Why do hundreds of deer sit together for an hour at this spot in Nara Park every evening in summer? Our reporter investigates. 

If you’ve ever visited the city of Nara in Kyoto’s neighbouring Nara Prefecture, you’ve probably walked amongst the area’s large population of free-roaming deer, and maybe even run away from some of them as they nosed their way through all your belongings in an attempt to get at those tasty rice crackers.

If you visit during summer though, you’ll find them less rambunctious during the evening hours as the sun descends over the city. That’s when a special phenomenon is known to occur, and it’s called “shikadamari“.

Shikadamari, which loosely translates to “deer gathering spot”, is the unofficial term that’s been coined for the phenomenon, and this is what it looks like on a typical day in summer.

Our Nara-based reporter, Masami, has seen this phenomenon occur every summer, but this year, after it was reported that the number of deer gathering was higher than usual, she decided to head down to the location to see exactly what was happening.

▼ To understand the deer, one must become the deer.

Sure enough, at around 6:30 p.m. in the evening, deer had come from around Nara Park to settle on this particular location, opposite the Nara National Museum, which is located in a corner of the park.

While it’s not unusual to see a few deer relaxing together in Nara Park, it is unusual to see them gathering in one spot in large numbers. What’s most baffling about the occurrence is the fact that they come together to sit at the same spot at the same time each day, and for the same amount of time as well.

The deer gathering begins at around 6:30 p.m. and reaches its peak just before 7:00 p.m. The deer sit quietly together, and then, after 7:00 p.m., they stand up and go back to different areas of the park.

This behavioural pattern occurs day after day in summer, lasting for about an hour every evening. When Masami visited, she did a head count of the deer and counted a whopping 623 animals at the gathering spot.

According to a 2019 survey by the Nara Deer Preservation Foundation, Nara Park is currently home to 1,388 deer. That means roughly half of the park’s deer come together each evening to participate in this mysterious gathering, which is a large chunk of the total population. So what on earth could they be doing?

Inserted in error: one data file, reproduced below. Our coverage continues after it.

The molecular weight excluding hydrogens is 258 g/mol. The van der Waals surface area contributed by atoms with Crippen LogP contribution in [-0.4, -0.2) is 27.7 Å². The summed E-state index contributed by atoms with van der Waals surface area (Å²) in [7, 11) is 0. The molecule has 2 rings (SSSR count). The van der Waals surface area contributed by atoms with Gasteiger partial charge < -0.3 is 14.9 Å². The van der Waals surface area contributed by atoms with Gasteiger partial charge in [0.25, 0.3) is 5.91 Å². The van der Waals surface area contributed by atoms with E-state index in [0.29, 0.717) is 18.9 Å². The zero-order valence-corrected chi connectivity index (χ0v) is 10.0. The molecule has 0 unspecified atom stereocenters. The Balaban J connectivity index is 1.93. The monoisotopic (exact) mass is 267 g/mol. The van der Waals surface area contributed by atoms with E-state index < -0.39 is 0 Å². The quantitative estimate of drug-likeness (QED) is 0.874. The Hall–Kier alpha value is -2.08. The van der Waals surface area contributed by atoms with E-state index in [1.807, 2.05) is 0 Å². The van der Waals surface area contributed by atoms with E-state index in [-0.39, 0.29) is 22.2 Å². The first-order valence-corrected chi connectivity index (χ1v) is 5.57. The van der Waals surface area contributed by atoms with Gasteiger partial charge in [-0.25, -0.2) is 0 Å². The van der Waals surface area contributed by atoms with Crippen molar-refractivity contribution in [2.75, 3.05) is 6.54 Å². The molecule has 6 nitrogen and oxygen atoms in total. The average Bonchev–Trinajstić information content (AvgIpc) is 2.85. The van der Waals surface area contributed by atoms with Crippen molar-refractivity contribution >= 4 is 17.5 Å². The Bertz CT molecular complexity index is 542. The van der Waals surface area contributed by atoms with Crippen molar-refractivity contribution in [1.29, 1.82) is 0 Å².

▼ Are they waiting for a summer music festival to start?

“Hey, Jiro – sit down! I wanna see the band when they come on!” 

“I keep telling you – Summer Sonic is in Osaka, not Nara. We keep coming here every night but it’s never gonna happen.”

One of the most plausible explanations for this phenomenon is that the deer come to this particular spot to cool down. After all, there appears to be a large vent in the vicinity, which may provide the animals with some cool air.

However, wouldn’t it be cooler to be away from the body heat of other animals, rather than in close proximity to them? And with the freedom to roam anywhere they like, why don’t they dip their feet in the water like this deer instead?

It’s hard to know whether this really is the coolest spot in the park after sundown, given that the area in front of the museum is in full sun throughout the day, keeping the earth warm well into the evening.

Perhaps this mix of warm earth and cool air is irresistible to deer? And somehow one in every two deer in the park knows that the prime time for these perfect conditions is only between 6:30 and 7:30 on a summer’s evening?

We enquired with the Nara Deer Preservation Foundation to see if they could give us an explanation for the shikadamari phenomenon, and they had this to say:

“We understand that the deer gather in front of the Nara National Museum, however no survey has been conducted into the number of deer that gather there. We also do not know the reason why they gather there. Sorry we cannot be of any assistance.”

With that reply from the association that looks after the deer in the park, the shikadamari phenomenon remains an official mystery. Why do you think the deer gather at the same spot every day during summer? Let us know your thoughts in the comments section below!

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